Woman who made ammunition during WW2 celebrates 100th birthday
- Credit: Danielle Booden
A woman who helped to make ammunition at a chocolate factory during the Second World War has celebrated her 100th birthday.
King George V was on the throne in 1922 when Doris Kersey was born - and on Wednesday (March 2) she received a birthday card from his granddaughter, the Queen, to mark her special day.
She also enjoyed a tea party with staff at Mill House Nursing Home in Horstead, where she has lived for the last four years.
Earlier in the day, she had her hair done at the nursing home's salon.
Ms Kersey was born in Norwich in March 1922 and went to the Dowson School on MIle Cross. The school had opened when she was four-years-old and closed in 2008.
She had one sister and three brothers, one of whom served in the armed forces during the Second World War and died in Egypt.
At the age of 14, Ms Kersey left school to work at a laundrette. When the war broke out, she made ammunition at Caley's chocolate factory at Chapelfield.
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After the war, she worked at Edwards and Holmes shoe factory on Drayton Road and later helped her brother who was a caretaker at Cozens and Hardy on Opie Street before getting a job in a grocery shop on St Stephen's Street.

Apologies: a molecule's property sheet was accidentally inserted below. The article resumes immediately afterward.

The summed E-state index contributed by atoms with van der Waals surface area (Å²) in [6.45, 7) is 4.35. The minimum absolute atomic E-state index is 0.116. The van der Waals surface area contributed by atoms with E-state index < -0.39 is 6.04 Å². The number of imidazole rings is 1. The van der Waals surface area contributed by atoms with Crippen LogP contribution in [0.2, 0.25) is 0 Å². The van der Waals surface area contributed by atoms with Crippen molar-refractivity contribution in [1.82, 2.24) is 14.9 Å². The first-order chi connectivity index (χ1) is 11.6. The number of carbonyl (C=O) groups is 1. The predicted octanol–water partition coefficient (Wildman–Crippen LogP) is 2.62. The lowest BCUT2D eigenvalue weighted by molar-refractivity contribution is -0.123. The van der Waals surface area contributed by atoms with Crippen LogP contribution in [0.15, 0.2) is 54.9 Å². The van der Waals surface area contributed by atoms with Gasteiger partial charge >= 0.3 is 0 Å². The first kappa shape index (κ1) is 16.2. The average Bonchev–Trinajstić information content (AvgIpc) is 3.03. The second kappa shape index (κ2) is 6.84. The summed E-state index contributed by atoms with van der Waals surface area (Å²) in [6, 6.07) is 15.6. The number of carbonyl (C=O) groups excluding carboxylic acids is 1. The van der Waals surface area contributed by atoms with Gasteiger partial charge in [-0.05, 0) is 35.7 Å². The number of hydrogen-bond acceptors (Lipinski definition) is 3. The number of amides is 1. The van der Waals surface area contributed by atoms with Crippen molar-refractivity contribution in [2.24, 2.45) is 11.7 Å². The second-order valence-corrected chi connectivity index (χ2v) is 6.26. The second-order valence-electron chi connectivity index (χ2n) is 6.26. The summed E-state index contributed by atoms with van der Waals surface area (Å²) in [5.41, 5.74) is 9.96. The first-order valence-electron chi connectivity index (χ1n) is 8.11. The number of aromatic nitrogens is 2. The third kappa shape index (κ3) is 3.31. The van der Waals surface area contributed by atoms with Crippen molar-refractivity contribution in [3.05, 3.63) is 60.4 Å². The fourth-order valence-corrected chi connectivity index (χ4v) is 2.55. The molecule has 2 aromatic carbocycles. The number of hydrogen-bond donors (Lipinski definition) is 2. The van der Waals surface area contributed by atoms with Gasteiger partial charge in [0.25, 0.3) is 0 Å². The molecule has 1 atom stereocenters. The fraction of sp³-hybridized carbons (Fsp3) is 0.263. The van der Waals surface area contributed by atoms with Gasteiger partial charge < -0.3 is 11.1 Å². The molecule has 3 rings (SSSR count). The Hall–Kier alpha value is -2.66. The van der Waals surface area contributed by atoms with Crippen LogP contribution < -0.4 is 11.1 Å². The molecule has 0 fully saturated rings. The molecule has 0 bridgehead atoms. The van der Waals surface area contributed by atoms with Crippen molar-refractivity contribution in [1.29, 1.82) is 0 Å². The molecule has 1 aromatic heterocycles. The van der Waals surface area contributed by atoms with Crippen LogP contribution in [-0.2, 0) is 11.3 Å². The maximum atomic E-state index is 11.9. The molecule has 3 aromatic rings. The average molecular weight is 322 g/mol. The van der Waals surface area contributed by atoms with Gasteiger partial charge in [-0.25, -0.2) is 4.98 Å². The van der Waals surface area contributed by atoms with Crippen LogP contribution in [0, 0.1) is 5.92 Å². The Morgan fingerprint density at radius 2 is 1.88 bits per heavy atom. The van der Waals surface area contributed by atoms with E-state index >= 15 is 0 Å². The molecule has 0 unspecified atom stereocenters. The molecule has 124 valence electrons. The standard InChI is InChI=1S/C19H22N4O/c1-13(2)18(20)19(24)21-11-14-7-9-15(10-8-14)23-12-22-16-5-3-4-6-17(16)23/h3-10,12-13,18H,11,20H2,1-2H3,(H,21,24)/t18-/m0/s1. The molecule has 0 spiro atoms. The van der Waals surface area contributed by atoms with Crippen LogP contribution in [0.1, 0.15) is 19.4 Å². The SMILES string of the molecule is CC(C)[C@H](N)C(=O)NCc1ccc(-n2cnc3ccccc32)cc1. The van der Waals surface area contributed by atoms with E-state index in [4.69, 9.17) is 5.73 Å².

She married Harold Kersey at St Catherine's Church on Aylsham Road and they were together until he died 48 years later.
They lived first in a cottage on King Street, then moved to Sandringham Road for 18 years, before finally settling down on Mile Cross Lane in Old Catton, where she enjoyed knitting and spending time in the garden.
She moved to Mill House Nursing Home in 2018.
Alison Lawrence, the home's manager, said: "Doris has been a resident at Mill House since January 2018 and has throughout her life seen many changes, least of all the recent pandemic and surviving Covid, still remaining strong, relatively independent and steadfast in her attitude to life."
Sharon Kirk, wellbeing lead at the nursing home, said: "Doris is amazing. She cuts a fine figure walking along the corridor. She's so sprightly.
"She is also quite a house-proud lady. Her room is immaculate," Ms Kirk added.